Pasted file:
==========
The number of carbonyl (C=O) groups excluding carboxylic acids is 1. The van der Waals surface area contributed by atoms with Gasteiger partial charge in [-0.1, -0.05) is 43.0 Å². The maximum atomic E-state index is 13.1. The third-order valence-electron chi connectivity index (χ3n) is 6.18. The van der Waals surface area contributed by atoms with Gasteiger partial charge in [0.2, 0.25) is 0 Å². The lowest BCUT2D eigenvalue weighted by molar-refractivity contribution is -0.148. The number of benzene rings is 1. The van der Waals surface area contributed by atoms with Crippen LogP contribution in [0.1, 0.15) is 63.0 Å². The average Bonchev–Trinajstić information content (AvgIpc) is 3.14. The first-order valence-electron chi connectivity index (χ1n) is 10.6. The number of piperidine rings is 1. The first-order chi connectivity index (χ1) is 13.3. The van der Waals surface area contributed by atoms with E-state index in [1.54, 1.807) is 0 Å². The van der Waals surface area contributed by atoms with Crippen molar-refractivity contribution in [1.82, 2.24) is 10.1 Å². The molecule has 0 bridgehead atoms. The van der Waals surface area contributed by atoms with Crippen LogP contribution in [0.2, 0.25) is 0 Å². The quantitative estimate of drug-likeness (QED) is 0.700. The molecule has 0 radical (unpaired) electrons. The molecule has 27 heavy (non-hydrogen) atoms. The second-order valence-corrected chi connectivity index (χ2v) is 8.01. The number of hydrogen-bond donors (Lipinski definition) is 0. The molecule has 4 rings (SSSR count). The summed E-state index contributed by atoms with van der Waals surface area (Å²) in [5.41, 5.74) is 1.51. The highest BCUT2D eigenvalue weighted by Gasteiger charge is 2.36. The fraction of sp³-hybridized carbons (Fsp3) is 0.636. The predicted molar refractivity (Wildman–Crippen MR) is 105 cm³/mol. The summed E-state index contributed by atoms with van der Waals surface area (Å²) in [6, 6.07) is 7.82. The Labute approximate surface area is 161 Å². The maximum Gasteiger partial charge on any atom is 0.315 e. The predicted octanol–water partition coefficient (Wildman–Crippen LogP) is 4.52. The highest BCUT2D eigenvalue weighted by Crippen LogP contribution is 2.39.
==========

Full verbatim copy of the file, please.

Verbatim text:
The number of carbonyl (C=O) groups excluding carboxylic acids is 1. The van der Waals surface area contributed by atoms with Gasteiger partial charge in [-0.1, -0.05) is 43.0 Å². The maximum atomic E-state index is 13.1. The third-order valence-electron chi connectivity index (χ3n) is 6.18. The van der Waals surface area contributed by atoms with Gasteiger partial charge in [0.2, 0.25) is 0 Å². The lowest BCUT2D eigenvalue weighted by molar-refractivity contribution is -0.148. The number of benzene rings is 1. The van der Waals surface area contributed by atoms with Crippen LogP contribution in [0.1, 0.15) is 63.0 Å². The average Bonchev–Trinajstić information content (AvgIpc) is 3.14. The first-order valence-electron chi connectivity index (χ1n) is 10.6. The number of piperidine rings is 1. The first-order chi connectivity index (χ1) is 13.3. The van der Waals surface area contributed by atoms with E-state index in [1.54, 1.807) is 0 Å². The van der Waals surface area contributed by atoms with Crippen molar-refractivity contribution in [1.82, 2.24) is 10.1 Å². The molecule has 0 bridgehead atoms. The van der Waals surface area contributed by atoms with Crippen LogP contribution in [0.2, 0.25) is 0 Å². The quantitative estimate of drug-likeness (QED) is 0.700. The molecule has 0 radical (unpaired) electrons. The molecule has 27 heavy (non-hydrogen) atoms. The second-order valence-corrected chi connectivity index (χ2v) is 8.01. The number of hydrogen-bond donors (Lipinski definition) is 0. The molecule has 4 rings (SSSR count). The summed E-state index contributed by atoms with van der Waals surface area (Å²) in [5.41, 5.74) is 1.51. The highest BCUT2D eigenvalue weighted by Gasteiger charge is 2.36. The fraction of sp³-hybridized carbons (Fsp3) is 0.636. The predicted molar refractivity (Wildman–Crippen MR) is 105 cm³/mol. The summed E-state index contributed by atoms with van der Waals surface area (Å²) in [6, 6.07) is 7.82. The Labute approximate surface area is 161 Å². The maximum Gasteiger partial charge on any atom is 0.315 e. The predicted octanol–water partition coefficient (Wildman–Crippen LogP) is 4.52. The highest BCUT2D eigenvalue weighted by Crippen LogP contribution is 2.39.